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The Effects of Agency Problems and Fund Governance on the Unobserved Actions of Fund Managers
|Abstract:||第一年計畫 本計畫主要探討代理問題對基金經理人未觀察到行為之影響。計畫中所探討之代理問題 包括兩方面: 一為風險轉變，亦即，基金經理人改變投資組合之風險以企圖操控基金報 酬及個人薪酬。二為基金家族偏好，亦即基金家族偏好某些特定類型之旗下基金。本計 畫第一個研究問題為: 當基金經理人的薪酬與基金報酬相對表現連結時，基金經理人在 年中評量為”輸者”相對於”贏者”，其下半年投資組合風險的操控，可能有所不同。 但若再考慮基金經理人間的策略性互動(strategic interaction) ，亦即有無將對手可 能的風險操控策略納入基金經理人的行為決策，則最適風險操控行為可能更為複雜。本 研究即探討風險轉變是否與基金經理人未觀察到行為相關，而該相關性是否會因基金經 理人間的策略性互動而改變。台灣及美國共同基金市場就市場競爭性及基金經理人人數 均有相當大的不同，進而可用於探討該主題。本計畫第二個研究問題為:不平均分配“hot” IPOs (基金家族偏好的代理變數)是否與基金經理人未觀察到行為相關，而該相關性是否 會因美國或台灣市場而有所不同。 第二年計畫 本計畫首先比較國外基金家族在台分公司所發行之基金、與該國外基金家族在美國之 相類似基金，其報酬、收費、投資組合、及基金經理人進行〝未觀察到行為〞(unobserved action)之不同情況。再者，美國個別基金均有各自的董事會，證管會的法規並有包括 獨立董事長及獨立董事比例的要求。而在台灣，受益人會議為證券投資信託基金之最 高決策機構，個別基金並無各自的董事會，且無獨立董事比例的要求。因此本計畫將 探討基金經理人未觀察到行為與公司治理相關問題，並比較美國及台灣之差異。|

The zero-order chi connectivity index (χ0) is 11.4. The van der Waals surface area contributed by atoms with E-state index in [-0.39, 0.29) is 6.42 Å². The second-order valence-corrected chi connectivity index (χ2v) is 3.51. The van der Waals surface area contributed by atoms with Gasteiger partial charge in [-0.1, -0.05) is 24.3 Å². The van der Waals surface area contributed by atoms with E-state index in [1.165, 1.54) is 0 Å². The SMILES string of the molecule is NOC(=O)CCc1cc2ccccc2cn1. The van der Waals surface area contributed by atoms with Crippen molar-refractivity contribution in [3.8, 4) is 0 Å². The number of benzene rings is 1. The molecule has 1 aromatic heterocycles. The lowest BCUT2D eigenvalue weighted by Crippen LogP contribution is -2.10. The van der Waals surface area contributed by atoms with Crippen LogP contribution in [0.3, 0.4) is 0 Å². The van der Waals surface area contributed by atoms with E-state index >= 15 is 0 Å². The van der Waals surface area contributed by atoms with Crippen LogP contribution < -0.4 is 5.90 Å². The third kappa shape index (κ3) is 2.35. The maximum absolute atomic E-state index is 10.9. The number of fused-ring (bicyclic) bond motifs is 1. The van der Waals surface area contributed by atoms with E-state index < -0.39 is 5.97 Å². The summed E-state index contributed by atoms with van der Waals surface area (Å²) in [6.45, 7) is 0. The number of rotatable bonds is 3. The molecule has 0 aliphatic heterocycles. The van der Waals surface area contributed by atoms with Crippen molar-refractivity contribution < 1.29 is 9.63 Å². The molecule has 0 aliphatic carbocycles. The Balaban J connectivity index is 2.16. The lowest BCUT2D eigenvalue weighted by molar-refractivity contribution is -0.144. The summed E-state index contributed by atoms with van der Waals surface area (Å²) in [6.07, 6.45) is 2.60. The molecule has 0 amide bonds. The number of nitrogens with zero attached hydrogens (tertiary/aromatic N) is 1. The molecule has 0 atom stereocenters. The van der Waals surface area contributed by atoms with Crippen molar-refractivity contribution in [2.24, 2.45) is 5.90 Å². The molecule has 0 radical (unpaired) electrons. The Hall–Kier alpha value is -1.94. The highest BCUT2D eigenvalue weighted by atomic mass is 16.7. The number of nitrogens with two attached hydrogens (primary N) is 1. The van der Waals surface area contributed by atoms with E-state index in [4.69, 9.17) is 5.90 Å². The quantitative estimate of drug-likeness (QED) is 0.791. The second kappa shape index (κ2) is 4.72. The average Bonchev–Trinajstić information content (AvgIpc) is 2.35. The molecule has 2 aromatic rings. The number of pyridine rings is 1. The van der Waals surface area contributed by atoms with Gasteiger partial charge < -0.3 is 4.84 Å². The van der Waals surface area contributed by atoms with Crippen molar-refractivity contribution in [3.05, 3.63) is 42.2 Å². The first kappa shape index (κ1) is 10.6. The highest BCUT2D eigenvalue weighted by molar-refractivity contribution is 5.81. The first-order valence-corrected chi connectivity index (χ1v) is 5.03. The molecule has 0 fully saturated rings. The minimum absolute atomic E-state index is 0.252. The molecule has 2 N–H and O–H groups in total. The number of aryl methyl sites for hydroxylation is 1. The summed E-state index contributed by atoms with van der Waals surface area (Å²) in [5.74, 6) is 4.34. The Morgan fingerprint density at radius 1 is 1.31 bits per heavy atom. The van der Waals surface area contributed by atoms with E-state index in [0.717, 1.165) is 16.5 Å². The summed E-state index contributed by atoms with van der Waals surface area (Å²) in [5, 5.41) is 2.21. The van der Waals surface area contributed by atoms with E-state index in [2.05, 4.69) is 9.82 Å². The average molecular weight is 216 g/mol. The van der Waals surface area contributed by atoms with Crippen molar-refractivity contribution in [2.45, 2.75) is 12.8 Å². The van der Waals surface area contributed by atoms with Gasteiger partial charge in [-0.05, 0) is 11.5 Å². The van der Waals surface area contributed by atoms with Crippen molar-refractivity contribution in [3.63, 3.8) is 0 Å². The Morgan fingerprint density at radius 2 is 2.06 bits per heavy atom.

The First Year The main purpose of this proposal is to examine the impacts of agency issues on fund manager’s unobserved actions by employing a sample of mutual funds in both the U.S. and Taiwan. Two agency issues are considered: one is risk shifting, in which fund managers change their portfolio risk levels to manipulate fund performance as well as compensation. The other agency issue is favoritism prevalent at the fund family level, in which fund families promote funds selectively. This proposal asks the following two research questions. First, when fund manager’s compensation is linked to relative performance, fund managers who are likely to end up as "losers" will manipulate fund risk differently than those managers who are likely to be “winners." However, the optimal behavior of fund managers who take strategic interaction between fund managers into accounts is different from the optimal behavior of fund managers who do not consider the behavior of other managers (Taylor, 2003). Hence this proposal examines whether risk shifting can contribute to the unobserved actions of fund managers, and whether this relationship can be reinforced/mitigated when strategic interaction between fund managers is taken into accounts. Since the levels of market competition and size of fund managers across the U.S. and Taiwan are quite different, these two markets provide an ideal comparison when we examine the strategic interaction in segment tournaments. Second, this proposal examines whether unequal allocation of “hot” IPOs, proxy for family favoritism, can contribute to the unobserved actions of fund managers, and whether the relation is different across the U.S. and Taiwan. The Second Year The second year of this proposal is to compare the mutual funds in the U.S. with the mutual funds in Taiwan by employing a sample of mutual funds sponsored by the same fund families across the U.S. and Taiwan. The differences in fees, performance, portfolio holdings, and unobserved actions of fund managers across these two markets will be investigated. Furthermore, funds under the same fund family should have similar approaches for how investment analysis is conducted, how performance is evaluated, and how internal reputations are created. Hence for funds under the same fund family, any differences in manager’s unobserved actions in the U.S. and Taiwan could largely attribute to the differences in organizational and fund governance structure across the counties. In particular, in the U.S., each fund has a separate, legally empowered board. By law, the board represents shareholders and must renegotiate the contracts with various service providers each year. The SEC in the U.S. tends to increase the effectiveness of fund governance structure by adopting amendments to rules under the Investment Company Act of 1940 in 2004, and requires that chairman of a fund should be independent and that independent directors should constitute at least 75 percent of a mutual fund board. Therefore, independent directors are required to serve as “watchdogs” to look out for shareholder interests. To the opposite of a fund in the U.S., a fund in Taiwan does not have a direct, separate, and legally empowered board. Therefore the main research question in the second year of this proposal is to ask: whether the differences in fund governance structure across the U.S. and Taiwan can influence the unobserved actions of fund managers in the U.S. and Taiwan markets, when the fund family factor is controlled for.
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